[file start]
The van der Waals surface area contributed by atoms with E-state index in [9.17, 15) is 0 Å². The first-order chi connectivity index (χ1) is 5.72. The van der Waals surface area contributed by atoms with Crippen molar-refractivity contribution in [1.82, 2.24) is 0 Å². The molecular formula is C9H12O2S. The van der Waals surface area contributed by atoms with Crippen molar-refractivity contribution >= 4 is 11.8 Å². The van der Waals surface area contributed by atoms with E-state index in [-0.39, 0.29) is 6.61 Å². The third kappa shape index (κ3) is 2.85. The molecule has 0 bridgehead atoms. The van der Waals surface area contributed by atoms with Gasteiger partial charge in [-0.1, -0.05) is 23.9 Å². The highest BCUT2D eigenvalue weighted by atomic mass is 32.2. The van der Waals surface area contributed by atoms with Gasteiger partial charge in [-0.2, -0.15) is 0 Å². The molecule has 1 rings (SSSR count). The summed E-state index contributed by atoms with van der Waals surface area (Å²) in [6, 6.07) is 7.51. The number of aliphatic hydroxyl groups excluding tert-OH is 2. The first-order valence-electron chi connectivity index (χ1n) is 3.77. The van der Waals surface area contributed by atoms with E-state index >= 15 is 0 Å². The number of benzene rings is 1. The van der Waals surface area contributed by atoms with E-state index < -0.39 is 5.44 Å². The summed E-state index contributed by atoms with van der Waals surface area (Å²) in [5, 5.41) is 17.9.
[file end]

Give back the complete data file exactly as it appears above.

The van der Waals surface area contributed by atoms with E-state index in [9.17, 15) is 0 Å². The first-order chi connectivity index (χ1) is 5.72. The van der Waals surface area contributed by atoms with Crippen molar-refractivity contribution in [1.82, 2.24) is 0 Å². The molecular formula is C9H12O2S. The van der Waals surface area contributed by atoms with Crippen molar-refractivity contribution >= 4 is 11.8 Å². The van der Waals surface area contributed by atoms with E-state index in [-0.39, 0.29) is 6.61 Å². The third kappa shape index (κ3) is 2.85. The molecule has 0 bridgehead atoms. The van der Waals surface area contributed by atoms with Gasteiger partial charge in [-0.1, -0.05) is 23.9 Å². The highest BCUT2D eigenvalue weighted by atomic mass is 32.2. The van der Waals surface area contributed by atoms with Gasteiger partial charge in [-0.2, -0.15) is 0 Å². The molecule has 1 rings (SSSR count). The summed E-state index contributed by atoms with van der Waals surface area (Å²) in [6, 6.07) is 7.51. The number of aliphatic hydroxyl groups excluding tert-OH is 2. The first-order valence-electron chi connectivity index (χ1n) is 3.77. The van der Waals surface area contributed by atoms with E-state index >= 15 is 0 Å². The number of benzene rings is 1. The van der Waals surface area contributed by atoms with E-state index < -0.39 is 5.44 Å². The summed E-state index contributed by atoms with van der Waals surface area (Å²) in [5, 5.41) is 17.9.